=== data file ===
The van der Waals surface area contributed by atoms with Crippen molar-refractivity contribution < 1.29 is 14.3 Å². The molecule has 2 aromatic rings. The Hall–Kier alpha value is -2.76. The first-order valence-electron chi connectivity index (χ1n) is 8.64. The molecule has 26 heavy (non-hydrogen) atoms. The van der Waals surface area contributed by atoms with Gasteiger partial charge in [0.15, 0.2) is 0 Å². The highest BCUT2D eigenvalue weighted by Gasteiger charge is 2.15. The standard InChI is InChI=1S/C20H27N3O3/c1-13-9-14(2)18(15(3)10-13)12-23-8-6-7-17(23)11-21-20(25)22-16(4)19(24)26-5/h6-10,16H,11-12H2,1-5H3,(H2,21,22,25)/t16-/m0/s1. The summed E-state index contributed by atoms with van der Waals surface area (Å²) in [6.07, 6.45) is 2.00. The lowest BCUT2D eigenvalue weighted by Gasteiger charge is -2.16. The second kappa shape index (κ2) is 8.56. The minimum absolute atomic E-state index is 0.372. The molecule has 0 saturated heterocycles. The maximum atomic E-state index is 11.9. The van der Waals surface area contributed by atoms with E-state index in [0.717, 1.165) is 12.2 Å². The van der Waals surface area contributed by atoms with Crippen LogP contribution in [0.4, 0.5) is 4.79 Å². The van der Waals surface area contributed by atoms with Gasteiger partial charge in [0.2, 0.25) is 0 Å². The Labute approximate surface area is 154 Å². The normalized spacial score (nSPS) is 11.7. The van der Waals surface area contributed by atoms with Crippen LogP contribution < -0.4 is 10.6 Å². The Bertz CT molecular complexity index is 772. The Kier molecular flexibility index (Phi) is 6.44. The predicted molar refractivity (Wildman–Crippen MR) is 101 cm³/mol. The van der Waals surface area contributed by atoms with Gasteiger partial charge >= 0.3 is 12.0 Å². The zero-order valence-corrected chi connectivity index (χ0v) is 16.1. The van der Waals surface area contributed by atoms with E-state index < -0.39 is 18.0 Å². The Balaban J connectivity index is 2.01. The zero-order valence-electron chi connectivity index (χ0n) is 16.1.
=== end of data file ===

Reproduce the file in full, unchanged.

The van der Waals surface area contributed by atoms with Crippen molar-refractivity contribution < 1.29 is 14.3 Å². The molecule has 2 aromatic rings. The Hall–Kier alpha value is -2.76. The first-order valence-electron chi connectivity index (χ1n) is 8.64. The molecule has 26 heavy (non-hydrogen) atoms. The van der Waals surface area contributed by atoms with Gasteiger partial charge in [0.15, 0.2) is 0 Å². The highest BCUT2D eigenvalue weighted by Gasteiger charge is 2.15. The standard InChI is InChI=1S/C20H27N3O3/c1-13-9-14(2)18(15(3)10-13)12-23-8-6-7-17(23)11-21-20(25)22-16(4)19(24)26-5/h6-10,16H,11-12H2,1-5H3,(H2,21,22,25)/t16-/m0/s1. The summed E-state index contributed by atoms with van der Waals surface area (Å²) in [6.07, 6.45) is 2.00. The lowest BCUT2D eigenvalue weighted by Gasteiger charge is -2.16. The second kappa shape index (κ2) is 8.56. The minimum absolute atomic E-state index is 0.372. The molecule has 0 saturated heterocycles. The maximum atomic E-state index is 11.9. The van der Waals surface area contributed by atoms with E-state index in [0.717, 1.165) is 12.2 Å². The van der Waals surface area contributed by atoms with Crippen LogP contribution in [0.4, 0.5) is 4.79 Å². The van der Waals surface area contributed by atoms with Gasteiger partial charge in [0.2, 0.25) is 0 Å². The Labute approximate surface area is 154 Å². The normalized spacial score (nSPS) is 11.7. The van der Waals surface area contributed by atoms with Crippen LogP contribution < -0.4 is 10.6 Å². The Bertz CT molecular complexity index is 772. The Kier molecular flexibility index (Phi) is 6.44. The predicted molar refractivity (Wildman–Crippen MR) is 101 cm³/mol. The van der Waals surface area contributed by atoms with Gasteiger partial charge >= 0.3 is 12.0 Å². The zero-order valence-corrected chi connectivity index (χ0v) is 16.1. The van der Waals surface area contributed by atoms with E-state index < -0.39 is 18.0 Å². The Balaban J connectivity index is 2.01. The zero-order valence-electron chi connectivity index (χ0n) is 16.1.